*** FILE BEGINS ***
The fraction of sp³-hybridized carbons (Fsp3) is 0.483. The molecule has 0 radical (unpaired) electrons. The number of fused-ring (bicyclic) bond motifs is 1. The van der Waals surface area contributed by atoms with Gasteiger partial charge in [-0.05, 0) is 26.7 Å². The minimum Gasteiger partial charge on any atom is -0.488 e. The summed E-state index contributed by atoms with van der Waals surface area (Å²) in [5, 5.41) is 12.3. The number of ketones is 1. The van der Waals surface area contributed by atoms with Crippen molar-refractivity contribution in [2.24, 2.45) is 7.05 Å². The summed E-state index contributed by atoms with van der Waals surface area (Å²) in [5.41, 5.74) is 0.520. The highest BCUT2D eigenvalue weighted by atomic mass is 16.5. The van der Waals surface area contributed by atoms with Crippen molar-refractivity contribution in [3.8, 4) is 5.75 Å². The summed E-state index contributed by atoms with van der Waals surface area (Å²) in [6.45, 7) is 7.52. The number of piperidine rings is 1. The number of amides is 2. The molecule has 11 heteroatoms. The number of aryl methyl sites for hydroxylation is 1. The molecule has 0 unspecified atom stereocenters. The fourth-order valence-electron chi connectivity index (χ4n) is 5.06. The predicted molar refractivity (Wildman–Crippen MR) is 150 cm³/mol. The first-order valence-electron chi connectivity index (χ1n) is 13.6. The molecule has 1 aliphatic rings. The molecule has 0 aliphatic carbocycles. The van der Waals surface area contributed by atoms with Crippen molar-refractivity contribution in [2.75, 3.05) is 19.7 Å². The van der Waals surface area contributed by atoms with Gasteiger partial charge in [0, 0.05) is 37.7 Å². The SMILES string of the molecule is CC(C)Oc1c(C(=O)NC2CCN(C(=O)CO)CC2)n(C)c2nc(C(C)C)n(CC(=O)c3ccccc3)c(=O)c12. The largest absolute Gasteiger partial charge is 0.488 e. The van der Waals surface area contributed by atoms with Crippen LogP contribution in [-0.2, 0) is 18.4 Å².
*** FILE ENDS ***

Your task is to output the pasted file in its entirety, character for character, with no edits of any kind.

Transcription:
The fraction of sp³-hybridized carbons (Fsp3) is 0.483. The molecule has 0 radical (unpaired) electrons. The number of fused-ring (bicyclic) bond motifs is 1. The van der Waals surface area contributed by atoms with Gasteiger partial charge in [-0.05, 0) is 26.7 Å². The minimum Gasteiger partial charge on any atom is -0.488 e. The summed E-state index contributed by atoms with van der Waals surface area (Å²) in [5, 5.41) is 12.3. The number of ketones is 1. The van der Waals surface area contributed by atoms with Crippen molar-refractivity contribution in [2.24, 2.45) is 7.05 Å². The summed E-state index contributed by atoms with van der Waals surface area (Å²) in [5.41, 5.74) is 0.520. The highest BCUT2D eigenvalue weighted by atomic mass is 16.5. The van der Waals surface area contributed by atoms with Crippen molar-refractivity contribution in [3.8, 4) is 5.75 Å². The summed E-state index contributed by atoms with van der Waals surface area (Å²) in [6.45, 7) is 7.52. The number of piperidine rings is 1. The number of amides is 2. The molecule has 11 heteroatoms. The number of aryl methyl sites for hydroxylation is 1. The molecule has 0 unspecified atom stereocenters. The fourth-order valence-electron chi connectivity index (χ4n) is 5.06. The predicted molar refractivity (Wildman–Crippen MR) is 150 cm³/mol. The first-order valence-electron chi connectivity index (χ1n) is 13.6. The molecule has 1 aliphatic rings. The molecule has 0 aliphatic carbocycles. The van der Waals surface area contributed by atoms with Crippen molar-refractivity contribution in [2.75, 3.05) is 19.7 Å². The van der Waals surface area contributed by atoms with Gasteiger partial charge in [0, 0.05) is 37.7 Å². The SMILES string of the molecule is CC(C)Oc1c(C(=O)NC2CCN(C(=O)CO)CC2)n(C)c2nc(C(C)C)n(CC(=O)c3ccccc3)c(=O)c12. The largest absolute Gasteiger partial charge is 0.488 e. The van der Waals surface area contributed by atoms with Crippen LogP contribution in [-0.2, 0) is 18.4 Å².